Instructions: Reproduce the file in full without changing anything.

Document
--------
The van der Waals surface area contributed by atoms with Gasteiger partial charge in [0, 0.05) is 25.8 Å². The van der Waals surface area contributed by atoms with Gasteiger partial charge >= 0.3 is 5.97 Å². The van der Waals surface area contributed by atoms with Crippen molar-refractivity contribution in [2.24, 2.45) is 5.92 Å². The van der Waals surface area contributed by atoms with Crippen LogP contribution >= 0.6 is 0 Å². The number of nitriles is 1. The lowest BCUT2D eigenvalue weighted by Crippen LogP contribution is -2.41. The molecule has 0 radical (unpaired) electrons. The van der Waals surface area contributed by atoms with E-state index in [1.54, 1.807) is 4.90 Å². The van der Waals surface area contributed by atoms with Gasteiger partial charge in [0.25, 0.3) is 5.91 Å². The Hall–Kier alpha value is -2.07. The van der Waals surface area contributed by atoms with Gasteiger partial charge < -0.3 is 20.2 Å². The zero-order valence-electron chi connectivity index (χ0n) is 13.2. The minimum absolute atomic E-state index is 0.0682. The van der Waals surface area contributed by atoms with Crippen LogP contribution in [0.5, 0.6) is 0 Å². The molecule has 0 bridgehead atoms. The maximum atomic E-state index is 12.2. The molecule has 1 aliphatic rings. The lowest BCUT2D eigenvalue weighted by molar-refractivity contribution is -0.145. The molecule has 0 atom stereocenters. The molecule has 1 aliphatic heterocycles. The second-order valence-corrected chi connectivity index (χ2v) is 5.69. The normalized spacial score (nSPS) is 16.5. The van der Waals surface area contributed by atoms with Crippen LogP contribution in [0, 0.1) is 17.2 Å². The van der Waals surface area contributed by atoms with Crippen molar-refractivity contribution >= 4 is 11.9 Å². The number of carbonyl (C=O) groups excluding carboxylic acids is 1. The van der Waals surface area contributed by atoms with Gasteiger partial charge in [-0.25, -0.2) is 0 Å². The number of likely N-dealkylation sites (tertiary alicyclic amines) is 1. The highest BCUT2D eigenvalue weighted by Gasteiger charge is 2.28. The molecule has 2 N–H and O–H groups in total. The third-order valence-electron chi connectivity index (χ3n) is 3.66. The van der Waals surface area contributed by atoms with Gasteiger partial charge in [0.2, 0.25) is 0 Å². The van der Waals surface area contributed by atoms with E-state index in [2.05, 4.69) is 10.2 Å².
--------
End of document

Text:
The van der Waals surface area contributed by atoms with Gasteiger partial charge in [0, 0.05) is 25.8 Å². The van der Waals surface area contributed by atoms with Gasteiger partial charge >= 0.3 is 5.97 Å². The van der Waals surface area contributed by atoms with Crippen molar-refractivity contribution in [2.24, 2.45) is 5.92 Å². The van der Waals surface area contributed by atoms with Crippen LogP contribution >= 0.6 is 0 Å². The number of nitriles is 1. The lowest BCUT2D eigenvalue weighted by Crippen LogP contribution is -2.41. The molecule has 0 radical (unpaired) electrons. The van der Waals surface area contributed by atoms with E-state index in [1.54, 1.807) is 4.90 Å². The van der Waals surface area contributed by atoms with Gasteiger partial charge in [0.25, 0.3) is 5.91 Å². The Hall–Kier alpha value is -2.07. The van der Waals surface area contributed by atoms with Gasteiger partial charge < -0.3 is 20.2 Å². The zero-order valence-electron chi connectivity index (χ0n) is 13.2. The minimum absolute atomic E-state index is 0.0682. The van der Waals surface area contributed by atoms with Crippen LogP contribution in [0.5, 0.6) is 0 Å². The molecule has 0 bridgehead atoms. The maximum atomic E-state index is 12.2. The molecule has 1 aliphatic rings. The lowest BCUT2D eigenvalue weighted by molar-refractivity contribution is -0.145. The molecule has 0 atom stereocenters. The molecule has 1 aliphatic heterocycles. The second-order valence-corrected chi connectivity index (χ2v) is 5.69. The normalized spacial score (nSPS) is 16.5. The van der Waals surface area contributed by atoms with Crippen LogP contribution in [0, 0.1) is 17.2 Å². The van der Waals surface area contributed by atoms with Crippen molar-refractivity contribution >= 4 is 11.9 Å². The number of carbonyl (C=O) groups excluding carboxylic acids is 1. The van der Waals surface area contributed by atoms with Gasteiger partial charge in [-0.25, -0.2) is 0 Å². The number of likely N-dealkylation sites (tertiary alicyclic amines) is 1. The highest BCUT2D eigenvalue weighted by Gasteiger charge is 2.28. The molecule has 2 N–H and O–H groups in total. The third-order valence-electron chi connectivity index (χ3n) is 3.66. The van der Waals surface area contributed by atoms with Gasteiger partial charge in [0.2, 0.25) is 0 Å². The van der Waals surface area contributed by atoms with E-state index in [2.05, 4.69) is 10.2 Å².